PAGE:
The Green Belt Movement (GBM) is an environmental organization that empowers communities, particularly women, to conserve the environment and improve livelihoods.
GBM was founded by Professor Wangari Maathai in 1977 under the auspices of the National Council of Women of Kenya (NCWK) to respond to the needs of rural Kenyan women who reported that their streams were drying up, their food supply was less secure, and they had to walk further and further to get firewood for fuel and fencing. GBM encouraged the women to work together to grow seedlings and plant trees to bind the soil, store rainwater, provide food and firewood, and receive a small monetary token for their work.
GBM’s activities include:
Tree Planting and Watersheds
The Green Belt Movement uses a watershed-based approach to restore degraded watersheds of key water catchments so as to improve their functions and improve the livelihood of the local communities. Since 1977, GBM communities have planted over 51 million trees in Kenya, in watersheds in the highlands of Mt. Kenya, the Aberdares, and the Mau Complex- three of the five major mountain ecosystems in Kenya, as well as on private lands. GBM also plants trees on public lands with institutions such as faith based groups, schools, and has a partnership with the Kenya Army to help access remote areas for planting and tree planting on army lands.
GBM advocates for greater political accountability and the expansion of democratic space in Kenya. GBM has called for, time and time again, an end to land grabbing, deforestation and corruption.
Tackling Climate Change
GBM has a Climate Change Program that aims at strengthening the understanding and capacity of rural communities to take action against climate change. GBM also raises awareness nationally on the role of local communities and forests in tackling climate change.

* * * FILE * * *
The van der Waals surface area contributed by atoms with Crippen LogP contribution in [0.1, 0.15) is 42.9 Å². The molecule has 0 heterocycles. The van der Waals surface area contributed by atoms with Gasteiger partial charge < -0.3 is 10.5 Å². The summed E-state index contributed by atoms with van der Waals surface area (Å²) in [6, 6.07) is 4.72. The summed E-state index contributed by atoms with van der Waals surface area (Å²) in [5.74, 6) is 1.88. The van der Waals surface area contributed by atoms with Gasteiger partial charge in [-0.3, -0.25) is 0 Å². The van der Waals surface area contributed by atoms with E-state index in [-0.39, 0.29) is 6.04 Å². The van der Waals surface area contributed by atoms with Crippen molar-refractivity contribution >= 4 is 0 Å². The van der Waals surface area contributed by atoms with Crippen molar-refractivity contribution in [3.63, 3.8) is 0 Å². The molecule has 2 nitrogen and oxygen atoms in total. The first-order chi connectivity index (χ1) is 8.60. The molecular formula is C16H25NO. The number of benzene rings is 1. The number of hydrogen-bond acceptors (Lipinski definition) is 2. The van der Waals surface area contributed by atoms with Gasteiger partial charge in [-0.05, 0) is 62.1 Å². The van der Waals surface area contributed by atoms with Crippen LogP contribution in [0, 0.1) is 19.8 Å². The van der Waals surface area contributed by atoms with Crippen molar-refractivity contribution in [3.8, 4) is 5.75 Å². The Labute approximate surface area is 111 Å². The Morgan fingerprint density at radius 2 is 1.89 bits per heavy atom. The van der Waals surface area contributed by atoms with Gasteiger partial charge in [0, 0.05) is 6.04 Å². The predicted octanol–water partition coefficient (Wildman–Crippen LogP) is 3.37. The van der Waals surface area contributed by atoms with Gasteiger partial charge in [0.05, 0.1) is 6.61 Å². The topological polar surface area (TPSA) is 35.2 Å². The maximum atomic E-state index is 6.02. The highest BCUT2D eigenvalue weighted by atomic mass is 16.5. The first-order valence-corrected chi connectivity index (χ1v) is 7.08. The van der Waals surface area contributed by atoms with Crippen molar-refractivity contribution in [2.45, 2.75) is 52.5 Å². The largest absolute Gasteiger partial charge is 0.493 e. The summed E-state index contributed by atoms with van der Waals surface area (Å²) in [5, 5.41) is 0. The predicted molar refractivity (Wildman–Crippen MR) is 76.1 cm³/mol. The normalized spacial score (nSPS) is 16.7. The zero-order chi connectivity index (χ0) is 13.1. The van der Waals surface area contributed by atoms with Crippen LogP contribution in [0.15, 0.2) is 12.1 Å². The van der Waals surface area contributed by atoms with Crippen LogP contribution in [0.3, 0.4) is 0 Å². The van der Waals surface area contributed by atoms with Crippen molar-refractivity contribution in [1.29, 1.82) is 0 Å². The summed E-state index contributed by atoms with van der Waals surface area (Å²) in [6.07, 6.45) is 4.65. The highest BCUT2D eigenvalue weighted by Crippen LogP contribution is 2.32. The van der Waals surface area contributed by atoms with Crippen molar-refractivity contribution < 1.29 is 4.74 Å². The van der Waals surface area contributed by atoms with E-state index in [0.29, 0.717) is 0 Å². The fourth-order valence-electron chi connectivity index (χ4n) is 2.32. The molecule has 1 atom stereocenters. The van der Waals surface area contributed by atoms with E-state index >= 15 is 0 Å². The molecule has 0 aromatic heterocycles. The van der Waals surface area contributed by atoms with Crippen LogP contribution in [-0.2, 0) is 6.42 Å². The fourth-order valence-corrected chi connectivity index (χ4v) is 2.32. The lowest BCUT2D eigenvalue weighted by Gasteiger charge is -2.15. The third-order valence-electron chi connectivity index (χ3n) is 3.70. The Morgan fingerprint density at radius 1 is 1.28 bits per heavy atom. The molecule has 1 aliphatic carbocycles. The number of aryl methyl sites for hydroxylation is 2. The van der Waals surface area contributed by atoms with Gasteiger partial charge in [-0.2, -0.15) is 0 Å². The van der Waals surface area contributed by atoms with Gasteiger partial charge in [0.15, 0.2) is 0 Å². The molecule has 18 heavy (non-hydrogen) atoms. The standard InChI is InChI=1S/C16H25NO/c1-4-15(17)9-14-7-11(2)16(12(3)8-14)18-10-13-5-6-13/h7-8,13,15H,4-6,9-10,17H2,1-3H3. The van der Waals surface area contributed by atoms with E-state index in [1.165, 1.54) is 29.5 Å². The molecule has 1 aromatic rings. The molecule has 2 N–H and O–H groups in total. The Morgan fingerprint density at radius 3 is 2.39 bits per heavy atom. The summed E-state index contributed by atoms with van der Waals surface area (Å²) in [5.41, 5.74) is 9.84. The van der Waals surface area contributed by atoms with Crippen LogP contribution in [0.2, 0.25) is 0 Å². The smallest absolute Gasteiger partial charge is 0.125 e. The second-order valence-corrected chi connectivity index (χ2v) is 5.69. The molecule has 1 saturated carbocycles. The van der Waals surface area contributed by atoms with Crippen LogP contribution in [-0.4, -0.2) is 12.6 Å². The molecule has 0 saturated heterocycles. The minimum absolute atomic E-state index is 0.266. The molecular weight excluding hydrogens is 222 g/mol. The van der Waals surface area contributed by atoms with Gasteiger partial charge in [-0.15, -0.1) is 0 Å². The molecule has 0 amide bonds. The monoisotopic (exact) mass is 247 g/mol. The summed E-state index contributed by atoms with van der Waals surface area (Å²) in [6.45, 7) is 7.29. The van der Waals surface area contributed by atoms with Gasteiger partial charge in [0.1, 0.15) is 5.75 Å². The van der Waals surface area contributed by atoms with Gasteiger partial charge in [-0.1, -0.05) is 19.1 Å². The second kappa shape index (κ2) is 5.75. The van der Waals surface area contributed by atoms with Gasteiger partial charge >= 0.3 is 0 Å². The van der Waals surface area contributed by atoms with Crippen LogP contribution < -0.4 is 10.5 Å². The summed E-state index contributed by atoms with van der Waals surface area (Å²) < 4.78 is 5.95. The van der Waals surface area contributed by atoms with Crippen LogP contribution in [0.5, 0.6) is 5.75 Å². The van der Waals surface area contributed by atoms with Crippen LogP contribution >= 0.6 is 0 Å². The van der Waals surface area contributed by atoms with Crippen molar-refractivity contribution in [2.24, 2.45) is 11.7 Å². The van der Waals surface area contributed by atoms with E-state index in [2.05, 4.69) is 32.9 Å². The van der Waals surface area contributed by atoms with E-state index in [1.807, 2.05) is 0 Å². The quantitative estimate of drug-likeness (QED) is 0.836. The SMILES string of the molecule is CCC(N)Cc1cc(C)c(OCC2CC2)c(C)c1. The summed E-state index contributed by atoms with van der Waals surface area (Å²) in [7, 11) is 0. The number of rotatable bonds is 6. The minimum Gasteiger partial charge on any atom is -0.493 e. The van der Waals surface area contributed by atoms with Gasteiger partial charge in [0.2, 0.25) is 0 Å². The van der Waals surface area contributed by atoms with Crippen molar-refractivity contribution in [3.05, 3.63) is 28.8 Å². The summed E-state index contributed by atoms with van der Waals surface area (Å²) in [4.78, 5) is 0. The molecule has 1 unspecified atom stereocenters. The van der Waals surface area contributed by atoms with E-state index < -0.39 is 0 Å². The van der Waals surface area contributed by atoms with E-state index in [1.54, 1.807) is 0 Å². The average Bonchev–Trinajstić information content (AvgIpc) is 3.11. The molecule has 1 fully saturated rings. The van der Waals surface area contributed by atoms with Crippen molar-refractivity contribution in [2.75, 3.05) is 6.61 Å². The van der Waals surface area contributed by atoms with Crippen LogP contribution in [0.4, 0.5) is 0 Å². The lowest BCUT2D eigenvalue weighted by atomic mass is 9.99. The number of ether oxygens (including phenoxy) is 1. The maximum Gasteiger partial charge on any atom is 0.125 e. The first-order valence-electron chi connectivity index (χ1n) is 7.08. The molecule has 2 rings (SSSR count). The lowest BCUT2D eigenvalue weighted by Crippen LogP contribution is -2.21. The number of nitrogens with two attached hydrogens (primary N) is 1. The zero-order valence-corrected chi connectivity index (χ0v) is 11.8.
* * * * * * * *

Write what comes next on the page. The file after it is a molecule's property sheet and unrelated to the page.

Gender Livelihoods and Advicacy
GBM builds on over 35 years’ experience working with the community at the grassroots level. Through the Community Empowerment and Education program (CEE), community members are educated about the linkages between human activity and the environment, which empowers them to unite, take action, and stand up for their rights.
GBM promotes and enhances gender relations and involves women in decision-making processes. The CEE centers on women and community empowerment to take over leadership in their own situations.
GBM at a Glance
Number of GBM supported community tree nursery groups – 4,034
Number of indigenous seedlings raised by the community nurseries annually – 8,000,000 seedlings
Average number of trees planted in critical watershed areas annually – 5,000,000 trees
Number of trees planting sites in critical watersheds across Kenya – 6,500
Total number of trees planted since 1978 to date – Over 51 million
Average survival rate – 70%
April 13, 2015
By: Kenya Embassy, Stockholm